Mouse models of cancer have consistently been used to qualify new anticancer drugs for study in human clinical trials. The most used models include transplantable murine tumors grown in syngeneic hosts and xenografts of human tumors grown in immunodeficient mice. For the latter systems, retrospective preclinical-clinical correlation studies are available, which suggest that improvements must be made to increase their value. Transgenic, knock-out, and knock-in mouse models and their intercrosses are more recent developments that mirror defined steps of human carcinogenesis. However, their value in predicting clinical results remains to date poorly defined. We take the position that properly used and interpreted human tumor xenografts grown in immunodeficient mice can be useful, although not absolutely predictive of behavior in the clinic, and continue to make contributions to critical clinical development choices. (cancer Res 2006;66(7):3351-4)
- Human Tumor Xenografts
- Predictive Value
- Anticancer Drugs
- Xenograft models
- Mechanisms of Drug Action/New Molecular Targets/Therapeutics
- Small Molecules and Other Therapeutic Agents
A controversy exists in defining the optimal animal model for assessing activity of a proposed drug for development as an anticancer agent. The basis for this dispute lies in an insufficient predictive power of the traditionally explored tumor model systems for how actual human beings will respond to the treatment in the clinic ( 1, 2). This is in contrast to other disease areas (e.g., fungal infections), where evidence of a protective preclinical effect in rabbits readily translates into clinically active agents, assuming that human pharmacology and toxicology can be optimized ( 3).
Even when drugs with evidence of anticancer activity in preclinical in vivo models are given at their maximum tolerated doses, they frequently fail to produce useful activity in humans. At one extreme, “animal model nihilists” take the position that any animal model of cancer is intrinsically flawed, and some actually advocate proceeding to human trials based on hypothetical or in vitro supporting data. At the other extreme, advocates of genetic models of cancer tout transgenic models, sometimes constructed with multiple genetic lesions, as desirable in providing a comparable model to the human disease ( 1, 2, 4, 5).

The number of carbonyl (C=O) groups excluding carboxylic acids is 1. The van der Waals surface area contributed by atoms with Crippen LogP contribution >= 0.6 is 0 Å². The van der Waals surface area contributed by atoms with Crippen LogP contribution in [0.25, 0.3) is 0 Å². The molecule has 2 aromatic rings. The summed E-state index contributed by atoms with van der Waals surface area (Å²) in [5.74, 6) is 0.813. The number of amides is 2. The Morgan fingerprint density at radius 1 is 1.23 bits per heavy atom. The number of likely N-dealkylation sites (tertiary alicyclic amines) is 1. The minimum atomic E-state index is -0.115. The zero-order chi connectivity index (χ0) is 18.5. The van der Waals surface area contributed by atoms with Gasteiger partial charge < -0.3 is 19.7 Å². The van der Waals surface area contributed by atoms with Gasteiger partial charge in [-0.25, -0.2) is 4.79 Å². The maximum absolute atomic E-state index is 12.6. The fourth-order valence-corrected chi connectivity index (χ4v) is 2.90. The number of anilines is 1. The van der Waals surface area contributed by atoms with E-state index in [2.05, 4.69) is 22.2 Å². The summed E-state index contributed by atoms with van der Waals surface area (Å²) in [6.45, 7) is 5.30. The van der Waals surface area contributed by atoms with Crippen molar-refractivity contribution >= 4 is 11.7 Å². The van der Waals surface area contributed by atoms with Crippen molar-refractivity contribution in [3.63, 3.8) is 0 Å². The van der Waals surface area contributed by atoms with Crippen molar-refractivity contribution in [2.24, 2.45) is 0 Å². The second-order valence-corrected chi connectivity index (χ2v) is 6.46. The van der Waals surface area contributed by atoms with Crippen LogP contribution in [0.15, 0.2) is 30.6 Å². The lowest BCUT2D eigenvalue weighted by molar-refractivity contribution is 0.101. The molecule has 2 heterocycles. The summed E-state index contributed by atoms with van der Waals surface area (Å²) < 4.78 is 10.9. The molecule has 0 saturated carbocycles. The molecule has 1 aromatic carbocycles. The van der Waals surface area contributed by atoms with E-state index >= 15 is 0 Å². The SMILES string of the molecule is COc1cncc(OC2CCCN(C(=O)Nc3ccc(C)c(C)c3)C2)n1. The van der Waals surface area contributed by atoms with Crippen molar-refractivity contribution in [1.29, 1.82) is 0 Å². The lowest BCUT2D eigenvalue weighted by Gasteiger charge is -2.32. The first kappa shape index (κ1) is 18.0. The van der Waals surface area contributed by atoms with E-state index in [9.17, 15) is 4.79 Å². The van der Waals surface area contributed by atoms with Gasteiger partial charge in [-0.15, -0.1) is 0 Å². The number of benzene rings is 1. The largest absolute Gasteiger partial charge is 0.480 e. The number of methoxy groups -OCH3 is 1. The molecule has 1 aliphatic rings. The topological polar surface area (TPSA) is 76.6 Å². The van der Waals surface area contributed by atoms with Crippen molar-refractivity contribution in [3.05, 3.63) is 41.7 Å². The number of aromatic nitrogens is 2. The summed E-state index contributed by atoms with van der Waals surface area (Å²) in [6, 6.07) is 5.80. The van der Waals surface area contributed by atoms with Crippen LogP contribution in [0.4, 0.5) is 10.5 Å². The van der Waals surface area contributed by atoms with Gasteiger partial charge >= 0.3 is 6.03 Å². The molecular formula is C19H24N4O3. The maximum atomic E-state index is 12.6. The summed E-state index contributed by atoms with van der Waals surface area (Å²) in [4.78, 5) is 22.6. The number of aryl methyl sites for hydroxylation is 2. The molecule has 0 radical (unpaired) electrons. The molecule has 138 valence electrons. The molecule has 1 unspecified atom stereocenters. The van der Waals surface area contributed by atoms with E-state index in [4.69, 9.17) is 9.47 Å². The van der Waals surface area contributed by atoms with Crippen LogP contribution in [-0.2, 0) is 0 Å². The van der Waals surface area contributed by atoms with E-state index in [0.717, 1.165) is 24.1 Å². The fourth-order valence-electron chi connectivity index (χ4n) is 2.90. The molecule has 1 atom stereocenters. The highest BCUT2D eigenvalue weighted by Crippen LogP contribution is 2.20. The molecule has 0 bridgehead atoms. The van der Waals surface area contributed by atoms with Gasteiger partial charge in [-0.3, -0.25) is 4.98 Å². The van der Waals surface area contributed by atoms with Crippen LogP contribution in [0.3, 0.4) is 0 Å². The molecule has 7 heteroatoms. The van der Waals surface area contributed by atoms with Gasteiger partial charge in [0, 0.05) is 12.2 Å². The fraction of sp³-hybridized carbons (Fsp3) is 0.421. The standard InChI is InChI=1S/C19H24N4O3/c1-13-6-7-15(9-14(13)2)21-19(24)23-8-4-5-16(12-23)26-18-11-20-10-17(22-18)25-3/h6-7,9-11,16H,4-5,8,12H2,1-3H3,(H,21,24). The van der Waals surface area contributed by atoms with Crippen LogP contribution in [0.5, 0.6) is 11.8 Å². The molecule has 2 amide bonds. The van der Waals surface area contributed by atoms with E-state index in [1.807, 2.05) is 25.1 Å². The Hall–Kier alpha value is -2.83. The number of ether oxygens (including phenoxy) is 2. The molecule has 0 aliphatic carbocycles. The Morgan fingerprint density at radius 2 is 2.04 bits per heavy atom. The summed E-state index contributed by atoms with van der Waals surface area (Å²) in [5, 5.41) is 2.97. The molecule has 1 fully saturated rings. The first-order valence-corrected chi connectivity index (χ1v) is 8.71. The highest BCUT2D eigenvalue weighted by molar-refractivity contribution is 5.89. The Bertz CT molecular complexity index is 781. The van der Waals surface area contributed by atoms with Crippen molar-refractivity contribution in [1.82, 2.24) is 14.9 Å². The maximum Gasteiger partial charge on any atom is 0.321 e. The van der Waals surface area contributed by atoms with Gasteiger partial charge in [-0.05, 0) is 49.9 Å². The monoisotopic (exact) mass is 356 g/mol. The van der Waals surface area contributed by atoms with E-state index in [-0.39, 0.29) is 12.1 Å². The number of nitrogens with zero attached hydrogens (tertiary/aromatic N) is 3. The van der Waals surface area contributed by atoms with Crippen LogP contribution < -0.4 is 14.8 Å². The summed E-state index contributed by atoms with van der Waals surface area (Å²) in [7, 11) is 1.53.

Historically, cancer drug screening efforts relied for several decades on mouse tumors, particularly leukemia systems, such as L1210 or P388, to define active agents. The U.S. National Cancer Institute (NCI) promoted such an effort from the mid 1950s, adding mouse solid tumor models as they became available (Colon 38, B16 melanoma, Lewis lung, and M5076 reticulosarcoma) in the 1970s through the beginning of the 1980s ( 5– 7). A frequent concern, however, was that the murine tumor models are intrinsically flawed in their value to predict activity in human disease. This is exemplified by the fact that these models had identified 35 therapeutic agents until the early 1980s when it became evident that the classes of anticancer drugs found active against mouse tumors comprised mainly alkylating and other DNA-damaging agents, which are also toxic to the bone marrow (our “classic” arsenal of cytotoxics) and that novel structures had not been discovered for >20 years ( 6, 7). Reasons for the deficiency of syngeneic mouse models are the limited variety of available tumor types and a rapid growth, with average doubling times of <2 days ( 7). In addition, biological agents to be studied fairly in such models would need to be produced in a species-directed way. Finally, there are examples of compound action that seem to have intrinsically different features in mouse tumors or cells as opposed to their human cognates: compound classes, such as brefeldins ( 8) or certain minor groove DNA binders ( 9), seem to have lesser activity in murine tumors or murine normal cell compartments than in those derived from humans. Nonetheless, transplantable mouse tumors remain valuable today because of an intact tumor host environment that allows for the evaluation of therapies that require immune response or that target-specific components of blood vessels or the extracellular matrix ( 5, 7). An example from this category of agents is sibrotuzumab, a complementarity-determining region-grafted humanized antibody directed against human fibroblast activation protein, which is a cell surface antigen of reactive tumor stromal fibroblasts ( 10). Sibrotuzumab was preclinically developed based on the murine homologue owing to the lack of appropriate human model systems ( 10).